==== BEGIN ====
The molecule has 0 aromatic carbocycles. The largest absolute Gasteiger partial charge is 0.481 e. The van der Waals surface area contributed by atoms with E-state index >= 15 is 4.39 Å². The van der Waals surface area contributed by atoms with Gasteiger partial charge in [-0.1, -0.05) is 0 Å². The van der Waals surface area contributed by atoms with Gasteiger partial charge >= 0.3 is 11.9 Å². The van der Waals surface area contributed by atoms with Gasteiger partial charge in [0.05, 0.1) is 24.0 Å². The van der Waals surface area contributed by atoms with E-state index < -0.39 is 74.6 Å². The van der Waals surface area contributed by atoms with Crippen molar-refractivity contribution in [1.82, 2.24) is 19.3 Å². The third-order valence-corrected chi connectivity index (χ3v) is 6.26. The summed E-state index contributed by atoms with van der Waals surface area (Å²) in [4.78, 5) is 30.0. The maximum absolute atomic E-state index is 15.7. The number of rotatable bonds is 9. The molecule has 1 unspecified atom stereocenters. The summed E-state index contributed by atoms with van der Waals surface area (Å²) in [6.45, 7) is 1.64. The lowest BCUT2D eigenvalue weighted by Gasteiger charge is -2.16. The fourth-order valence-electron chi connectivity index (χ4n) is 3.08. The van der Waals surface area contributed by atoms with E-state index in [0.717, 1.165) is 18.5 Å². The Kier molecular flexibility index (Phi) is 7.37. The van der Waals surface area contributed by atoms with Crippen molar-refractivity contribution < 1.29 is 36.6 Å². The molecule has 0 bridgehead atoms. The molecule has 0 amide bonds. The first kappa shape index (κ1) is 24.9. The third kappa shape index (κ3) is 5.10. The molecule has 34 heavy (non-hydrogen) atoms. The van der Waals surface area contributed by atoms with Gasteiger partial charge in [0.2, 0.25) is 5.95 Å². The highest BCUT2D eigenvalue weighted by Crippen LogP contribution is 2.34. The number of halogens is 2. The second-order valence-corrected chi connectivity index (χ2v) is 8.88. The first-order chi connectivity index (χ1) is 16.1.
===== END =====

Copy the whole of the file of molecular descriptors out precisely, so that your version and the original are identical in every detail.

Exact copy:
The molecule has 0 aromatic carbocycles. The largest absolute Gasteiger partial charge is 0.481 e. The van der Waals surface area contributed by atoms with E-state index >= 15 is 4.39 Å². The van der Waals surface area contributed by atoms with Gasteiger partial charge in [-0.1, -0.05) is 0 Å². The van der Waals surface area contributed by atoms with Gasteiger partial charge >= 0.3 is 11.9 Å². The van der Waals surface area contributed by atoms with Gasteiger partial charge in [0.05, 0.1) is 24.0 Å². The van der Waals surface area contributed by atoms with E-state index < -0.39 is 74.6 Å². The van der Waals surface area contributed by atoms with Crippen molar-refractivity contribution in [1.82, 2.24) is 19.3 Å². The third-order valence-corrected chi connectivity index (χ3v) is 6.26. The summed E-state index contributed by atoms with van der Waals surface area (Å²) in [4.78, 5) is 30.0. The maximum absolute atomic E-state index is 15.7. The number of rotatable bonds is 9. The molecule has 1 unspecified atom stereocenters. The summed E-state index contributed by atoms with van der Waals surface area (Å²) in [6.45, 7) is 1.64. The lowest BCUT2D eigenvalue weighted by Gasteiger charge is -2.16. The fourth-order valence-electron chi connectivity index (χ4n) is 3.08. The van der Waals surface area contributed by atoms with E-state index in [0.717, 1.165) is 18.5 Å². The Kier molecular flexibility index (Phi) is 7.37. The van der Waals surface area contributed by atoms with Crippen molar-refractivity contribution < 1.29 is 36.6 Å². The molecule has 0 bridgehead atoms. The molecule has 0 amide bonds. The first kappa shape index (κ1) is 24.9. The third kappa shape index (κ3) is 5.10. The molecule has 34 heavy (non-hydrogen) atoms. The van der Waals surface area contributed by atoms with Gasteiger partial charge in [0.2, 0.25) is 5.95 Å². The highest BCUT2D eigenvalue weighted by Crippen LogP contribution is 2.34. The number of halogens is 2. The second-order valence-corrected chi connectivity index (χ2v) is 8.88. The first-order chi connectivity index (χ1) is 16.1.